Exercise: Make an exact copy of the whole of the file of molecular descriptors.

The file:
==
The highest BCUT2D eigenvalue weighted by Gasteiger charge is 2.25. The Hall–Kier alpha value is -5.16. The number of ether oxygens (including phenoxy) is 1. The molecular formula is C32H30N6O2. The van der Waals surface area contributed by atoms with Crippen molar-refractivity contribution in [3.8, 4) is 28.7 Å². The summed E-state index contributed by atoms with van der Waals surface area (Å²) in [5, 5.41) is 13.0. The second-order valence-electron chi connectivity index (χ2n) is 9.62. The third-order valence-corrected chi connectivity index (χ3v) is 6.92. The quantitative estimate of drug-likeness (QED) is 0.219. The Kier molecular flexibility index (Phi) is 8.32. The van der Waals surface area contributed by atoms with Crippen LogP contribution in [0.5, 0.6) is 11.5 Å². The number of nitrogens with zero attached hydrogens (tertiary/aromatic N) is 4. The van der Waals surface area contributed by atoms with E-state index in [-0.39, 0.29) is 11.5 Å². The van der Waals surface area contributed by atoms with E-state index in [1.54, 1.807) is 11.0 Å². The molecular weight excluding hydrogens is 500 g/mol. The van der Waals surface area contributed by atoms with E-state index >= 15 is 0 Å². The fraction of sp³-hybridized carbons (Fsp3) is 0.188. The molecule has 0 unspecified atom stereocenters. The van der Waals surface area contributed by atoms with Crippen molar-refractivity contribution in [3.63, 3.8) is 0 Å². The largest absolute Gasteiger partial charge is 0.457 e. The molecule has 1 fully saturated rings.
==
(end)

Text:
The highest BCUT2D eigenvalue weighted by Gasteiger charge is 2.25. The Hall–Kier alpha value is -5.16. The number of ether oxygens (including phenoxy) is 1. The molecular formula is C32H30N6O2. The van der Waals surface area contributed by atoms with Crippen molar-refractivity contribution in [3.8, 4) is 28.7 Å². The summed E-state index contributed by atoms with van der Waals surface area (Å²) in [5, 5.41) is 13.0. The second-order valence-electron chi connectivity index (χ2n) is 9.62. The third-order valence-corrected chi connectivity index (χ3v) is 6.92. The quantitative estimate of drug-likeness (QED) is 0.219. The Kier molecular flexibility index (Phi) is 8.32. The van der Waals surface area contributed by atoms with Crippen LogP contribution in [0.5, 0.6) is 11.5 Å². The number of nitrogens with zero attached hydrogens (tertiary/aromatic N) is 4. The van der Waals surface area contributed by atoms with E-state index in [-0.39, 0.29) is 11.5 Å². The van der Waals surface area contributed by atoms with E-state index in [1.54, 1.807) is 11.0 Å². The molecular weight excluding hydrogens is 500 g/mol. The van der Waals surface area contributed by atoms with E-state index >= 15 is 0 Å². The fraction of sp³-hybridized carbons (Fsp3) is 0.188. The molecule has 0 unspecified atom stereocenters. The van der Waals surface area contributed by atoms with Crippen molar-refractivity contribution in [3.63, 3.8) is 0 Å². The largest absolute Gasteiger partial charge is 0.457 e. The molecule has 1 fully saturated rings.